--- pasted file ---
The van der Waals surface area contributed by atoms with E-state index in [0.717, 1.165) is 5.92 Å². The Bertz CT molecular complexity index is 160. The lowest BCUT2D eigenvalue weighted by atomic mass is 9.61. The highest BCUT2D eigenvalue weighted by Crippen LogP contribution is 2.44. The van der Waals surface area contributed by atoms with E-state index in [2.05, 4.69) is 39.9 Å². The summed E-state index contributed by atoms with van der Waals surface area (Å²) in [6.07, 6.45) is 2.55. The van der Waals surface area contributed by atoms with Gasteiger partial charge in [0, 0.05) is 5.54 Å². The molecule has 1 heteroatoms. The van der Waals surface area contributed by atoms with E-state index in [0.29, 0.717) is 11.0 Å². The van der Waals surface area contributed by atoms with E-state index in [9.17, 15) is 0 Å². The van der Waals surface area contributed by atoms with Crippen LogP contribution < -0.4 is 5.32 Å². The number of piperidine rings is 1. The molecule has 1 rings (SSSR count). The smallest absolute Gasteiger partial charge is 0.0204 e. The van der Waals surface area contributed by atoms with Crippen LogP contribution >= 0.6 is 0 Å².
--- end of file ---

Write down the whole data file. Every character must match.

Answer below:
The van der Waals surface area contributed by atoms with E-state index in [0.717, 1.165) is 5.92 Å². The Bertz CT molecular complexity index is 160. The lowest BCUT2D eigenvalue weighted by atomic mass is 9.61. The highest BCUT2D eigenvalue weighted by Crippen LogP contribution is 2.44. The van der Waals surface area contributed by atoms with E-state index in [2.05, 4.69) is 39.9 Å². The summed E-state index contributed by atoms with van der Waals surface area (Å²) in [6.07, 6.45) is 2.55. The van der Waals surface area contributed by atoms with Gasteiger partial charge in [0, 0.05) is 5.54 Å². The molecule has 1 heteroatoms. The van der Waals surface area contributed by atoms with E-state index in [0.29, 0.717) is 11.0 Å². The van der Waals surface area contributed by atoms with E-state index in [9.17, 15) is 0 Å². The van der Waals surface area contributed by atoms with Crippen LogP contribution < -0.4 is 5.32 Å². The number of piperidine rings is 1. The molecule has 1 rings (SSSR count). The smallest absolute Gasteiger partial charge is 0.0204 e. The van der Waals surface area contributed by atoms with Crippen LogP contribution >= 0.6 is 0 Å².